Let Go of that Cheater!
Catherine from Lower Kalskag, Alaska asks:
My husband is a cheater. He is sleeping with another women and having sex while he is at work in the summertime. I’ve caught STDs from him. We’ve been married for 20 years. He won’t talk to me or even look at me some days. We are married through the Russian Orthodox church. What can I do about it? I can’t take this anymore.
Greetings, Catherine. Your life has indeed had its share of trials and tribulations. But a life without conflict really isn’t worth much. Believe it or not, it’s far better to taste bitterness now and again than to be numbed into delusion with distraction and artifice. Your struggle falls between the traditions and established moral fiber of your inner persona and your own emotional survival. One’s sense of duty and loyalty is often tested in the crucible of self-honesty. And yet, one must decide where one’s loyalties ultimately lie. And those who expect that loyalty may very well not deserve it. There are no easy answers and though many would tell you the way is simple, it’s not. You have invested 20 long years in a marriage fixed in very traditional beliefs. For you, there is no easy solution. And it’s better that way.
Your situation will seem horrific to many, especially to the typical American mind that prefers to think of life as a fairy tale full of promises kept and happily-ever-afters where a cheater can’t exist. However, the sad fact is that what you’re experiencing isn’t at all unique. People have been cheating, keeping mistresses and enjoying extracurricular interludes from the beginning of imposed social institutions like marriage. Venereal disease is just another risk of indulgence. And though now there are precautions that can prevent them, many are not inclined to assume enough responsibility to take them. But the real problem with situations of this sort is the lack of honesty. If people would simply be realistic about marriage and honest with themselves and their partners, there could be compromises made and transparency in sexual expansion. Sexual repression leads to a lot of problems. STDs are far more common where sexual repression is the norm. In cultures and climates where promiscuity and openness are practiced and encouraged, STD rates are actually very low. Those who are repressed tend to be irresponsible and ignorant. Your husband is both these things.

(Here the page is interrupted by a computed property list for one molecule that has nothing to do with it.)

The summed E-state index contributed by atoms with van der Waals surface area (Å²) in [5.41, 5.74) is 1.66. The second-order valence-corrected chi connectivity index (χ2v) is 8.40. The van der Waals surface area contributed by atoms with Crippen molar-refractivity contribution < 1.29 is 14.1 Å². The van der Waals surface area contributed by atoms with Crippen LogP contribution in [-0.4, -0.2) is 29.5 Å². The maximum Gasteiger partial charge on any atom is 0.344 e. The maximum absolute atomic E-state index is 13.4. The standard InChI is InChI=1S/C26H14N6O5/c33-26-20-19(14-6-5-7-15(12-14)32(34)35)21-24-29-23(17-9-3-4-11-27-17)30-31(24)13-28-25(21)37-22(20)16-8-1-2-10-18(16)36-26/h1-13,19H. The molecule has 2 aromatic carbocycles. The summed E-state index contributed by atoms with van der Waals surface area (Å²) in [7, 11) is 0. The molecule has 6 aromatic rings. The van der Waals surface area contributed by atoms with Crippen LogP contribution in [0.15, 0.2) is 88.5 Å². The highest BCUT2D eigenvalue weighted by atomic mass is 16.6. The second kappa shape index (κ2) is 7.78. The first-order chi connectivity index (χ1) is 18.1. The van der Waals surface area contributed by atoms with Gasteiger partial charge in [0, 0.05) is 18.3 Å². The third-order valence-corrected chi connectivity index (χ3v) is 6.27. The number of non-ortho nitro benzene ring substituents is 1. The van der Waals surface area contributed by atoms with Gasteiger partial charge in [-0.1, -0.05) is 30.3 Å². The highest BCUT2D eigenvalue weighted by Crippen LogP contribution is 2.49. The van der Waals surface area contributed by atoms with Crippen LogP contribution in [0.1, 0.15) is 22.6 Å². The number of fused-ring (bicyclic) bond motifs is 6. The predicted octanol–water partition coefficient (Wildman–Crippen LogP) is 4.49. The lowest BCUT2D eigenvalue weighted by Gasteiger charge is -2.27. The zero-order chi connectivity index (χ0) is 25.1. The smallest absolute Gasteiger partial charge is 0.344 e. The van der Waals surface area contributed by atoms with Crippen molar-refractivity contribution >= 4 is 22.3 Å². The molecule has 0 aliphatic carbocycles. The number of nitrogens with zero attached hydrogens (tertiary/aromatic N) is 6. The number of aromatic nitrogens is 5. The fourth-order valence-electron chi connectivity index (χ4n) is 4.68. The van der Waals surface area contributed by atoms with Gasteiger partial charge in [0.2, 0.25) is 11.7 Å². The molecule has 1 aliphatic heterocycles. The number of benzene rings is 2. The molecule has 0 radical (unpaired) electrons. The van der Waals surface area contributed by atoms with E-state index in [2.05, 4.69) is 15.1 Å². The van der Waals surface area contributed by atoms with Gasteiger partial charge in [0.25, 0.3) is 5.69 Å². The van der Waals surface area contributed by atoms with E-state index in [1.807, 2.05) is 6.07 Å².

There is no crime in pleasure. But when we fail to assume responsibility for the health and well-being of others and put them at risk with our dishonesty, what can be expected then of their loyalty? Though there is no easy choice, I think you already know what must be done. For your own peace of mind, consider leaving this man as soon as you are able—not because of the cheating, not even because of the disease, but because this person thought so little of you that he put your health at risk and then refused to accept responsibility and seek help with you to make it right. He has failed you not only as a husband but as a friend and that is never something to be overlooked. Seek a social worker to assist you, for the path may be difficult. But find your liberation. And if you seek another partner someday, look for honesty and trust above anything else. Be realistic about human needs and failings, but seek virtue in your potential mate as well. You will be all right. And I will be thinking about you. I’d like to encourage all my readers to think of Catherine from time to time after you read this article and then, you see, Catherine, you won’t be alone. Good luck to you.
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